The book has undergone several facelifts over the years, keeping it up-to-date and relevant. Now in its third edition, sales are approaching an astounding 1.2 million copies. Its success has earned the author the title “father of American homebrewing” and the nickname “homebrew guru.”

The influence of the Complete Joy of Homebrewing on today’s craft beer scene shouldn’t be underestimated. Professionals throughout the industry were bitten by the beer bug after learning how to homebrew using Papazian’s book as their guide.

“There’s not a trip that goes by that people don’t tell me, ‘You know, I’m in this business because of you, Charlie, because I started homebrewing.’ They may not be homebrewing anymore, but they’re either a beer distributor or a beer retailer or a brewer or an assistant brewer or an owner of a brewery. They let the hobby get the better of them,” notes Papazian with a chuckle.

Following the 2005 merger with the Brewers’ Association of America, the Association of Brewers became known as the Brewers Association, which also includes the American Homebrewers Association, the Great American Beer Festival and World Beer Cup. Papazian retained his title as president of the organization which now employs 39 people and has 1,300 U.S. brewery members. The AHA membership is approaching 28,000.

Almost 40 years after teaching his first homebrewing class, Papazian shows few signs of slowing down. His salt-and-pepper beard and matching close-cropped hair are the only visible signs that he’s two years past his 60th birthday.
He maintains a dizzying schedule of administrative tasks that comes with his role as Brewers Association president. He still writes two columns in each issue of Zymurgy, contributes to other publications and writes a beer blog on

He travels about three month of the year to conferences, trade shows, member breweries, government affairs gatherings, homebrewing rallies, beer distributor meetings, board of directors meetings, etc. But he keeps his trips a bit shorter these days so he can spend more time with his wife and young daughter.

He clearly still loves to talk beer, make beer and drink beer. He homebrews about 15 times a year and needs little prompting to shares detail about his most recent concoctions, which at the time of this writing were an oatmeal rosemary IPA and a Czech-style dark lager dry-hopped with four different hop varieties.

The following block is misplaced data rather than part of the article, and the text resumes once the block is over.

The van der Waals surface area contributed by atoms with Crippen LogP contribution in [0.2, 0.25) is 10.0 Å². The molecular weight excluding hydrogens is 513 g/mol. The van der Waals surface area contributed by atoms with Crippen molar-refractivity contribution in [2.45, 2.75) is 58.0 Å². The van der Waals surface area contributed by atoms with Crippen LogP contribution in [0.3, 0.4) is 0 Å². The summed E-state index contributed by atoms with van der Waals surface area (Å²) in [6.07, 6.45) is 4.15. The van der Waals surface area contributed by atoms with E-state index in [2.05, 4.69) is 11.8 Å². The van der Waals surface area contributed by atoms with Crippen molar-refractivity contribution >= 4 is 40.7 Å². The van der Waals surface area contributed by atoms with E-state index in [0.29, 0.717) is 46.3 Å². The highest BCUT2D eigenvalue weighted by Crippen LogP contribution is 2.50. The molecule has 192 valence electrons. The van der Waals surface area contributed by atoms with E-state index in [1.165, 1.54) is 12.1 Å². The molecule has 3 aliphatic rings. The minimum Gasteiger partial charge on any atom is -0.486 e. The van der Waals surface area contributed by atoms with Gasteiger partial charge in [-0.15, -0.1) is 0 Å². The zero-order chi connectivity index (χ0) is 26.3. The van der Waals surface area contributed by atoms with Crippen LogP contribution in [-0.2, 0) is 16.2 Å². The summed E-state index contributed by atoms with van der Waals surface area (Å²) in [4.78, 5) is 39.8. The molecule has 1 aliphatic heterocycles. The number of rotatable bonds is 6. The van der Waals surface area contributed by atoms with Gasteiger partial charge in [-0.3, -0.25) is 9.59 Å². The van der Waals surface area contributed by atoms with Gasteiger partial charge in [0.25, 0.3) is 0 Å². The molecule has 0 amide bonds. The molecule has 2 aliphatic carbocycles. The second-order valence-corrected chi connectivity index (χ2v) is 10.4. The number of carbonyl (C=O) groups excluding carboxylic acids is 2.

Which brings us to the question of why the guy known for decades of work on behalf of amateur and professional brewers throughout the country would have the word PIE inscribed on his automobile license plate?

It involves another, lesser known, of his achievements. Papazian explains.

Charlie Papazian - National Pie Day

National Pie Day is still celebrated every year on January 23rd – Papazian’s birthday.

“I founded National Pie Day when I was a school teacher. Kind of as a whim. It was for my birthday. I just said ‘OK, I’m going to establish National Pie Day.’ I told my kids to have their parents make me pies and bring them to school instead of bringing me an apple. I told my friends. It got on some national calendars. Radio stations and newspapers began calling me and it grew and grew and grew. We had a national pie competition. It’s still going.”

Though he’s no longer connected with the event, and has retired from pie judging – “Sugar in pie wreaks more havoc on my system than alcohol does,” he said – National Pie Day is still celebrated every year on January 23, Papazian’s birthday.

As GABF celebrates its 30th birthday, Papazian revels in his contributions to the phenomenon that is the American craft beer movement. “It’s pretty remarkable that there’s a community of brewers, an industry and community, that gets along as well as they do. I think that the way we shaped the Association over the years and conducted ourselves as staff and managers and as a business had a lot to do with the way that the beer community is these days. You can travel in other parts of the world and it ain’t the same.”

It seems inevitable that the American craft beer industry will undergo changes as it continues to mature amidst a meteoric expansion. Whatever the future brings, you can be sure you’ll find Charlie Papazian relaxed, unworried and having a homebrew.